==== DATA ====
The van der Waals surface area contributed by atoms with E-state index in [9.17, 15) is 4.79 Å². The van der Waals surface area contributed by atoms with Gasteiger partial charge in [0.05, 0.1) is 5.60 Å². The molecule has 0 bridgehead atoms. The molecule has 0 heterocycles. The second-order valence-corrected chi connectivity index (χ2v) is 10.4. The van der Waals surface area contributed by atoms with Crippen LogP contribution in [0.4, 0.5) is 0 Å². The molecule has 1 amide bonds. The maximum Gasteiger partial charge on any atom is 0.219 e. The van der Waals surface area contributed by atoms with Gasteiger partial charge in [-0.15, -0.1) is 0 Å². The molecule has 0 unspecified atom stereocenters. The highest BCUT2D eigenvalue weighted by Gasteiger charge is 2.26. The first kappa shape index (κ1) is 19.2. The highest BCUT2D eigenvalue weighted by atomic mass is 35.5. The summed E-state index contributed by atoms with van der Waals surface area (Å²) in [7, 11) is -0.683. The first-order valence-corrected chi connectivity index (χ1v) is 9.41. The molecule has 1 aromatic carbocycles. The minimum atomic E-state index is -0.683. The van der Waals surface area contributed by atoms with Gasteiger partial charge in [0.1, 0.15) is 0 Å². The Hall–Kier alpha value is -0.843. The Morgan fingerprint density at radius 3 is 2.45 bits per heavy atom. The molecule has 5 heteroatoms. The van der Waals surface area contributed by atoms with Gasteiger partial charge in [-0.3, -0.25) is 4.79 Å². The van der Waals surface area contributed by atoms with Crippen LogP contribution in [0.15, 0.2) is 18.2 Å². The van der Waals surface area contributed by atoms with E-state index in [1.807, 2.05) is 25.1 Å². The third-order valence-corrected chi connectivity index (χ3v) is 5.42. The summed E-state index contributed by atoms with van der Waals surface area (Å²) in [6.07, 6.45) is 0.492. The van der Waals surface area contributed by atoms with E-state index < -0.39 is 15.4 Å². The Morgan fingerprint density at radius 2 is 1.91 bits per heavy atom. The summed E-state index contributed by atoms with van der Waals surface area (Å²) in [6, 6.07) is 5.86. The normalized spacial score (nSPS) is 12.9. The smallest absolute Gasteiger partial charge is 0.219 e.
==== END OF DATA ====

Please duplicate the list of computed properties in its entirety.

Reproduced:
The van der Waals surface area contributed by atoms with E-state index in [9.17, 15) is 4.79 Å². The van der Waals surface area contributed by atoms with Gasteiger partial charge in [0.05, 0.1) is 5.60 Å². The molecule has 0 bridgehead atoms. The molecule has 0 heterocycles. The second-order valence-corrected chi connectivity index (χ2v) is 10.4. The van der Waals surface area contributed by atoms with Crippen LogP contribution in [0.4, 0.5) is 0 Å². The molecule has 1 amide bonds. The maximum Gasteiger partial charge on any atom is 0.219 e. The van der Waals surface area contributed by atoms with Gasteiger partial charge in [-0.15, -0.1) is 0 Å². The molecule has 0 unspecified atom stereocenters. The highest BCUT2D eigenvalue weighted by Gasteiger charge is 2.26. The first kappa shape index (κ1) is 19.2. The highest BCUT2D eigenvalue weighted by atomic mass is 35.5. The summed E-state index contributed by atoms with van der Waals surface area (Å²) in [7, 11) is -0.683. The first-order valence-corrected chi connectivity index (χ1v) is 9.41. The molecule has 1 aromatic carbocycles. The minimum atomic E-state index is -0.683. The van der Waals surface area contributed by atoms with Gasteiger partial charge in [0.1, 0.15) is 0 Å². The Hall–Kier alpha value is -0.843. The Morgan fingerprint density at radius 3 is 2.45 bits per heavy atom. The molecule has 5 heteroatoms. The van der Waals surface area contributed by atoms with Gasteiger partial charge in [-0.3, -0.25) is 4.79 Å². The van der Waals surface area contributed by atoms with Crippen LogP contribution in [0.15, 0.2) is 18.2 Å². The van der Waals surface area contributed by atoms with E-state index in [1.807, 2.05) is 25.1 Å². The third-order valence-corrected chi connectivity index (χ3v) is 5.42. The summed E-state index contributed by atoms with van der Waals surface area (Å²) in [6.07, 6.45) is 0.492. The van der Waals surface area contributed by atoms with E-state index < -0.39 is 15.4 Å². The Morgan fingerprint density at radius 2 is 1.91 bits per heavy atom. The summed E-state index contributed by atoms with van der Waals surface area (Å²) in [6, 6.07) is 5.86. The normalized spacial score (nSPS) is 12.9. The smallest absolute Gasteiger partial charge is 0.219 e.